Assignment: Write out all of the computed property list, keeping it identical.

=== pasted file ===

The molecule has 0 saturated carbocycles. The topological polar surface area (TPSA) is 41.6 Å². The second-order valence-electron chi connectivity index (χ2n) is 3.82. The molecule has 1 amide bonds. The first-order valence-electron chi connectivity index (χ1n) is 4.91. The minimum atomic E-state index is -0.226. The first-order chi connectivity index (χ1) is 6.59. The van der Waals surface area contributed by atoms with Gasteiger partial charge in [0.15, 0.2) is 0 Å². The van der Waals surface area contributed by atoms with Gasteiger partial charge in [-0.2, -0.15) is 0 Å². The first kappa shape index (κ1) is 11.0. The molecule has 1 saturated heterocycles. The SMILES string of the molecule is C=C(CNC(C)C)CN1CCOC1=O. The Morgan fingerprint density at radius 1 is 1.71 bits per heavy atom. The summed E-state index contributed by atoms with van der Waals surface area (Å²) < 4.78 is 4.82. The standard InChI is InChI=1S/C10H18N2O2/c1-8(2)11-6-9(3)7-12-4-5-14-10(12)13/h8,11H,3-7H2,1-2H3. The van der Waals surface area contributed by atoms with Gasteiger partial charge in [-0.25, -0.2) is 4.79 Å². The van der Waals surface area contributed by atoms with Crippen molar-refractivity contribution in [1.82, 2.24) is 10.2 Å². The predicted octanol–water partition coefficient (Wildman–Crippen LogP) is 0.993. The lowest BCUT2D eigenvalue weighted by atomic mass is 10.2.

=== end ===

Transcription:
The molecule has 0 saturated carbocycles. The topological polar surface area (TPSA) is 41.6 Å². The second-order valence-electron chi connectivity index (χ2n) is 3.82. The molecule has 1 amide bonds. The first-order valence-electron chi connectivity index (χ1n) is 4.91. The minimum atomic E-state index is -0.226. The first-order chi connectivity index (χ1) is 6.59. The van der Waals surface area contributed by atoms with Gasteiger partial charge in [0.15, 0.2) is 0 Å². The van der Waals surface area contributed by atoms with Gasteiger partial charge in [-0.2, -0.15) is 0 Å². The first kappa shape index (κ1) is 11.0. The molecule has 1 saturated heterocycles. The SMILES string of the molecule is C=C(CNC(C)C)CN1CCOC1=O. The Morgan fingerprint density at radius 1 is 1.71 bits per heavy atom. The summed E-state index contributed by atoms with van der Waals surface area (Å²) < 4.78 is 4.82. The standard InChI is InChI=1S/C10H18N2O2/c1-8(2)11-6-9(3)7-12-4-5-14-10(12)13/h8,11H,3-7H2,1-2H3. The van der Waals surface area contributed by atoms with Gasteiger partial charge in [-0.25, -0.2) is 4.79 Å². The van der Waals surface area contributed by atoms with Crippen molar-refractivity contribution in [1.82, 2.24) is 10.2 Å². The predicted octanol–water partition coefficient (Wildman–Crippen LogP) is 0.993. The lowest BCUT2D eigenvalue weighted by atomic mass is 10.2.